Honey Bee Research and Extension Lab
Honey Bee Research and Extension Lab
History of the Apiculture Program at the University of Florida
The University of Florida beekeeping (apiculture) program goes back to 1929, when Dr. Wilmon Newell, the first Plant Commissioner for the Florida State Plant Board was appointed to direct the University of Florida’s College of Agriculture as well as its Experiment Station and Cooperative Extension Service. Dr. Newell held the title of Provost of Agriculture from 1938 until his death in October 1943 and is known for research control methods or the cotton boll weevil, Argentine ant, and American foul brood in honey bees. The Florida State Plant Board later became the Department of Agriculture and Consumer Services, which now administers Florida's honey bee inspection program. This regulatory activity continues to have a close relationship with both the University's apicultural research and teaching efforts, as well as activities of the Florida State Beekeepers Association.
In the 1960s and 1970s, perhaps as many as six faculty members in the Department of Entomology and Nematology, IFAS, University of Florida were involved in beekeeping (apicultural) efforts, including Milledge Murphy, who some students still remember as one of their premier professors. The last of this cadre, was Frank Robinson, who retired in 1985. He was followed later by Dr. Harvey Cromroy, a prime player in acarology (mite) research, active when tracheal and Varroa honey bee mites were detected in Florida (1984 and 1987) and most recently, Dr. Jim Nation (bee nutrition) in 2004.
The first beekeeping specialist in the Florida Cooperative Extension Service was John D. Haynie. "Honey Haynie" began a newsletter called Hum of the Hive in the 1950s. It was regularly published until his retirement in 1971. Mr. Haynie also began the Florida Beekeepers Institute in 1957, a short course that traveled around the state. This was discontinued in 1992, ushered into history by the abrupt arrival of Hurricane Andrew in August of that year. It is considered a pioneering model for many succeeding educational efforts of its kind around the U.S.
Hum of the Hive was taken up by Dr. Danny R. Minnick in September 1971. His "last issue" was written in August of 1972. At that time, 1,800 hundred persons subscribed. Thereafter, Dr. Freddie Johnson sporadically authored the newsletter along with Frank Robinson, until July 1981. The following month's issue was written by Dr. Malcolm T. Sanford, who took the reins of extension apiculture in Florida after a shortened career at The Ohio State University.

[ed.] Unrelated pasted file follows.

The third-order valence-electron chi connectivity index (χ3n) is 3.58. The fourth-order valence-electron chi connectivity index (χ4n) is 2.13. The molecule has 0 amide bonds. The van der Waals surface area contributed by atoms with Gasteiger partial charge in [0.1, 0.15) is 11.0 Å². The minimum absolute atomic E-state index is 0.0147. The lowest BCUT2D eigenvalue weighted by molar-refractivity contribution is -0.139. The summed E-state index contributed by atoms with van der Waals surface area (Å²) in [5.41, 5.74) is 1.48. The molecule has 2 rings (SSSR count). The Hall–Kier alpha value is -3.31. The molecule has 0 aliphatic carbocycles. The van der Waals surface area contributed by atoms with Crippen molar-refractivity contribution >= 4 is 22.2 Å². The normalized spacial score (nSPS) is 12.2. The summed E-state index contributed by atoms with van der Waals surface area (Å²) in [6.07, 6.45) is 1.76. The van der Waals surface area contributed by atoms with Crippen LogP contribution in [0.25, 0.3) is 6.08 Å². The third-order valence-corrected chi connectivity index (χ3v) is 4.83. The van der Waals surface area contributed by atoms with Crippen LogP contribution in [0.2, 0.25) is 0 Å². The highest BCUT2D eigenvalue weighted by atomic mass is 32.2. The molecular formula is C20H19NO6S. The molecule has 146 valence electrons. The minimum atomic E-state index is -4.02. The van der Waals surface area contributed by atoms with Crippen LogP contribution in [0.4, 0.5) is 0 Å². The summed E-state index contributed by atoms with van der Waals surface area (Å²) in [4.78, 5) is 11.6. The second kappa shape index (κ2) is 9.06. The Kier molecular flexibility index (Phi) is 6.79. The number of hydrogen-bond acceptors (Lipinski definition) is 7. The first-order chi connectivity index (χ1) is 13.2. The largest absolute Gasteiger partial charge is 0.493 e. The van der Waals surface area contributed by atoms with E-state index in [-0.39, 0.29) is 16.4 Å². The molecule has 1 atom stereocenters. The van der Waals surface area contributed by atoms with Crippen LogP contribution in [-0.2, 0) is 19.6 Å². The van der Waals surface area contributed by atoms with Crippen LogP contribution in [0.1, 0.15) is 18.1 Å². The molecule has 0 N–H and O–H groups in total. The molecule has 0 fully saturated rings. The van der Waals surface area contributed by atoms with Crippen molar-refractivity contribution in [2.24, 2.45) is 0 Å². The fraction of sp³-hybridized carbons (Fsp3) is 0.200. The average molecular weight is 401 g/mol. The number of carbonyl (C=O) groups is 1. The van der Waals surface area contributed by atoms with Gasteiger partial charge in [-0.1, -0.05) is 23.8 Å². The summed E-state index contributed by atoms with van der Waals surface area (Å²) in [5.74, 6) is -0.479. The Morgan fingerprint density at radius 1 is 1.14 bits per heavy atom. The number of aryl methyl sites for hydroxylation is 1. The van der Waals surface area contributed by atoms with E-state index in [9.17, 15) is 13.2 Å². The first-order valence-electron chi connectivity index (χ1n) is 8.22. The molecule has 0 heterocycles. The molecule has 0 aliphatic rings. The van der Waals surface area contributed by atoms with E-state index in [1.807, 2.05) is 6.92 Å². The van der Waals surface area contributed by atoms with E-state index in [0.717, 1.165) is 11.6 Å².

In February 1983, APIS-Apicultural Information and Issuesevolved from Hum of the Hive, taking on a different format with an upgraded logo, and reaching a mailing list of over 3000. The first electronic issue came out in February 1984 on BITNET, pioneering the electronic computer communication revolution. In 1994, the story of the APIS newsletter was featured in the FARNET publication, 51 Reasons: How We Use the Internet and What it Says About the Information Superhighway. This lobbying document was used to educate the U.S. Congress about the value of the National Information Infrastructure (NII), which would finally result in developing the Internet and World Wide Web. The newsletter continued to be distributed until retirement by Dr. Sanford in 2001, including publishing it from Bologna, Italy in 1989, and producing a special collection of "letters" in 1997 from Aix-en- Provance, France, while on sabbaticals.
In August 2006, Dr. Jamie Ellis joined the Faculty of Entomology and Nematology as Florida's current Extension Specialist in Apiculture. This hiring was again based on cooperation between the University of Florida, the Florida Bureau of Plant and Apiary Inspection and the Florida State Beekeepers Association. The appointment resulted in a brand new, one-of-kind facility in 2018, significantly expanding the role of the apicultural program, now housed in the Honey Bee Extension and Research Laboratory (HBREL).
Malcolm T. Sanford
Apis Information Resource Center